Luis Suarez does things that no other attacking player in the world does. All of the discussion about who is better, Ronaldo or Messi, deserves to have Suarez included in the conversation. But that Suarez plays at a club that hasn’t featured in Champions League since the 2009-10 season and because of his own self-inflicted bad boy image (as contrasted with the carefully crafted Messi persona), he isn’t getting the mentions in the discussion he deserves. But Suarez’s goal scoring rate and rate of quality goals is currently second to none globally. Ibra hasn’t scored the sheer volume of spectacular goals and Messi has not been involved in spectacular team moves that Suarez has been a part of since returning from his most recent long-term suspension.
Based on the reactions to Manuel Pellegrini’s mathematical prowess midweek in Munich, you would think Manchester City had lost that match. But what in fact happened was that the Blues rallied from a two goal deficit at the home of the European Champions and won a match. This came days after dropping points to a Southampton side that was missing several key performers. The potential impact of the Bayern result cannot be over-stated. Much of the Citizens woes away from home have been due to concentration lapses, lack of fight, poor tactical planning and coping with playing on narrower pitches. While the later problem wasn’t solved in the Bayern victory, the first three points were remarkably corrected in one 90 minute evening of soccer. While this does not mean City are over the away sluggishness just yet, the signs are that the side has moved forward and is beginning to gel.
Meanwhile, Manchester City’s Fernandinho is in my opinion is redefining how the holding midfield position is played in English football.
In the match between Manchester City and Arsenal, Kieran Gibbs’ absence was perhaps the single biggest factor in the game. Nacho Monreal’s performance was nothing short of a shocking and it must pose question for Arsene Wenger as to whether he needs more full back cover (or perhaps needs to try using Carl Jenkinson at left back when Gibbs is unavailable.)
After several years of existence as the prototypical yo-yo club, West Brom has stabilized as a Premier League club. Yet the board has not released enough cash to guarantee continued Premier League status. Steve Clarke found himself working on an extremely tight budget and dependent largely on loan players to make an impact. As one of the best tacticians in British football, Clarke won’t be out of work for long (maybe he returns to Chelsea to work with Jose Mourinho) and the Baggies are sure to rue the error in judgment demonstrated by sacking him. Then again perhaps the goal for West Brom’s board is to go down without spending much money and collect parachute payments while trying to come right back up. It’s a formula they once perfected and conceivably could be aiming to replicate again?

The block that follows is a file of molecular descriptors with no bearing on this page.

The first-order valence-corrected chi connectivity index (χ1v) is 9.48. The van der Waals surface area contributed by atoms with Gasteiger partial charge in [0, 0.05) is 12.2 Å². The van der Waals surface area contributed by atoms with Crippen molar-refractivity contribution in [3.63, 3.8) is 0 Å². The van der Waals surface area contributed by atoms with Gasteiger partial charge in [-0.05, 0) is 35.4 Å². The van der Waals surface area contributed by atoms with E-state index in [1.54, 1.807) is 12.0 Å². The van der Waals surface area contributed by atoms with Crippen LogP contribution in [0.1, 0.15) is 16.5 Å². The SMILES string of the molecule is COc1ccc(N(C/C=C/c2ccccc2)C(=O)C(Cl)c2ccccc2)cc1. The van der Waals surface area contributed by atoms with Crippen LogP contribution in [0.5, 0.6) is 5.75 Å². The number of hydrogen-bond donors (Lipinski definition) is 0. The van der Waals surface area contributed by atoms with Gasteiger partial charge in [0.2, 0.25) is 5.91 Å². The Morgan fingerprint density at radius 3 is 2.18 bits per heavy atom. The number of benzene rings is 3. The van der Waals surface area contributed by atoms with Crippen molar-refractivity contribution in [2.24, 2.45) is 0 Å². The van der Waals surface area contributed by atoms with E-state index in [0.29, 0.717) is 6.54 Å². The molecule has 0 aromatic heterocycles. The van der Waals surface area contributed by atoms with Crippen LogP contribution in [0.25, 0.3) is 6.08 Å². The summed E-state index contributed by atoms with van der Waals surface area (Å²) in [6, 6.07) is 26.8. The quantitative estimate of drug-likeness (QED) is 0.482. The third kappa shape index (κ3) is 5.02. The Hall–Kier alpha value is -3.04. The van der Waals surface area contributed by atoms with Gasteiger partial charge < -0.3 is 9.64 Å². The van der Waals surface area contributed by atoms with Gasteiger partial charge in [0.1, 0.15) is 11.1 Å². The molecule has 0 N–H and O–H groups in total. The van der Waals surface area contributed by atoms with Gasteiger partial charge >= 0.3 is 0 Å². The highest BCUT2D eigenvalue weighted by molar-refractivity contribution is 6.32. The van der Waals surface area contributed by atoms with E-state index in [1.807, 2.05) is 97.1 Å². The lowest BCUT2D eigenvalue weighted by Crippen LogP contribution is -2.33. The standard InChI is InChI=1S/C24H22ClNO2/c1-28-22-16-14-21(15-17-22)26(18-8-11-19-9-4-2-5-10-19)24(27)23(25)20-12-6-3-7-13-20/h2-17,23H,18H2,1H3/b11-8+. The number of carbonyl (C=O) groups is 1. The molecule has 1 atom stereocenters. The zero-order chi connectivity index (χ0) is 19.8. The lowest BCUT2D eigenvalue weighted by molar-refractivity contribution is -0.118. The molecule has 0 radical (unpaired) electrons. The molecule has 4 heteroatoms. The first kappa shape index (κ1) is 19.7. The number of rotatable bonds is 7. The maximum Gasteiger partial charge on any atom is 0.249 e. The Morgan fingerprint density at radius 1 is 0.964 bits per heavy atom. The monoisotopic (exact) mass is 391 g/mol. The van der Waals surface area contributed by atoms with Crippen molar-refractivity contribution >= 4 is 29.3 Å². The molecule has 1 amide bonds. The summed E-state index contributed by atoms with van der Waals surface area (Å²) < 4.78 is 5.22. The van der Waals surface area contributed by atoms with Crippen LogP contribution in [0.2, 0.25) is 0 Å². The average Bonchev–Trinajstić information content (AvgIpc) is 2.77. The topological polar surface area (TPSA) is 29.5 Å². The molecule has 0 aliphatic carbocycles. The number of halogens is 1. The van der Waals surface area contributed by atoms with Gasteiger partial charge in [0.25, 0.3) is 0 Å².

Manchester United is back on track after a win against Aston Villa. How much margin for error does United have coming home this season if they want to win the title? Reaching 89 points, the title winning total the last two seasons is impossible but if 80 points is the target with so much competition at the top, United still do have a little margin for error, but very little. Assuming United drop all three points at Chelsea, and draw at Arsenal, draw at home with Manchester City and Liverpool, they can only drop five more points this season. Beating City or Liverpool would certainly help things for the Red Devils. Perhaps those two fixtures are now must-wins in the larger scheme of things because of the points they deny the opposition.
Missed in the news about QPR’s new stadium proposal was the signing of Yossi Benayoun. QPR’s enormous wage bill just keeps growing under Harry Redknapp. The R’s sit tenuously atop the Championship but not being promoted could spell absolute disaster before moving to a new ground. Besides, where are all these Rangers fans going to turn up from to fill a 40,000 seat stadium?
Speaking of QPR the rumors of signing Nahki Wells in January must be disturbing if you are a Bradford City supporter. Wells for me is one of the brightest young stars the Bantams have had in sometime, and he combines pace with an uncanny finishing ability. Letting him go at a time the club is just beginning to recover from the decade long self-inflicted doldrums would be a bad sign.
One of my favorite yet most predictable moments of the ITV Keane/Vieira documentary was when the presenter asked Roy Keane who the best manager he had played for was and Keane said, “Without a doubt, Brian Clough”. The presenter retorted “Really, not Sir Alex Ferguson?” Keane responded in classic fashion “You asked the question, I answered you.”
The performances of West Ham United continues to be frustrating. Despite getting fairly good wide play and some control over central midfield, the Hammers continue to misfire badly. I am not sure Andy Carroll, even when fit, is going to solve these problems.
Norwich City continues to misfire at home. In Sunday’s 1-1 draw with a tired Swansea side who had lost in Switzerland on Thursday, Chris Hughton’s side dominated the second half and created lots of half chances but didn’t get the three points they needed.
Editor’s note: Read Kartik’s previous Monday Soccer Insider columns.